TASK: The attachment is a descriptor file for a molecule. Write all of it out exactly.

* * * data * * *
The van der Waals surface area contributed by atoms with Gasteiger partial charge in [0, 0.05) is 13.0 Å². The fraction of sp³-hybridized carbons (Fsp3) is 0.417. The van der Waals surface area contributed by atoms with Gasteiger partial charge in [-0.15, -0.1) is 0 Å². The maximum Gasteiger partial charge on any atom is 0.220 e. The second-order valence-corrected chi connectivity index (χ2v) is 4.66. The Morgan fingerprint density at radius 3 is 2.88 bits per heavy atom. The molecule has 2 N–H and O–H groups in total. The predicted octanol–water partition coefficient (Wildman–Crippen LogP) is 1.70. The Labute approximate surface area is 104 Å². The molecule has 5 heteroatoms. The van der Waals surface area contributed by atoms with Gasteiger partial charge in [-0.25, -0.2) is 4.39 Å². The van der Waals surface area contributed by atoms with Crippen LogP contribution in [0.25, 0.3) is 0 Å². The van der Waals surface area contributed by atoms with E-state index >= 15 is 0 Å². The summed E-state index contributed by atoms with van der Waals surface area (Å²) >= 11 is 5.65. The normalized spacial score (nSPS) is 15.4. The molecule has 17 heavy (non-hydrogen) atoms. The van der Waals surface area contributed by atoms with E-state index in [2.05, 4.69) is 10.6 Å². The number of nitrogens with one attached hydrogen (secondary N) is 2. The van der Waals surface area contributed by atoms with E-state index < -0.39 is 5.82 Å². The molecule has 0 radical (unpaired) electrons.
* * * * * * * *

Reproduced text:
The van der Waals surface area contributed by atoms with Gasteiger partial charge in [0, 0.05) is 13.0 Å². The fraction of sp³-hybridized carbons (Fsp3) is 0.417. The van der Waals surface area contributed by atoms with Gasteiger partial charge in [-0.15, -0.1) is 0 Å². The maximum Gasteiger partial charge on any atom is 0.220 e. The second-order valence-corrected chi connectivity index (χ2v) is 4.66. The Morgan fingerprint density at radius 3 is 2.88 bits per heavy atom. The molecule has 2 N–H and O–H groups in total. The predicted octanol–water partition coefficient (Wildman–Crippen LogP) is 1.70. The Labute approximate surface area is 104 Å². The molecule has 5 heteroatoms. The van der Waals surface area contributed by atoms with Gasteiger partial charge in [-0.25, -0.2) is 4.39 Å². The van der Waals surface area contributed by atoms with Crippen LogP contribution in [0.25, 0.3) is 0 Å². The van der Waals surface area contributed by atoms with E-state index >= 15 is 0 Å². The summed E-state index contributed by atoms with van der Waals surface area (Å²) >= 11 is 5.65. The normalized spacial score (nSPS) is 15.4. The molecule has 17 heavy (non-hydrogen) atoms. The van der Waals surface area contributed by atoms with E-state index in [2.05, 4.69) is 10.6 Å². The number of nitrogens with one attached hydrogen (secondary N) is 2. The van der Waals surface area contributed by atoms with E-state index < -0.39 is 5.82 Å². The molecule has 0 radical (unpaired) electrons.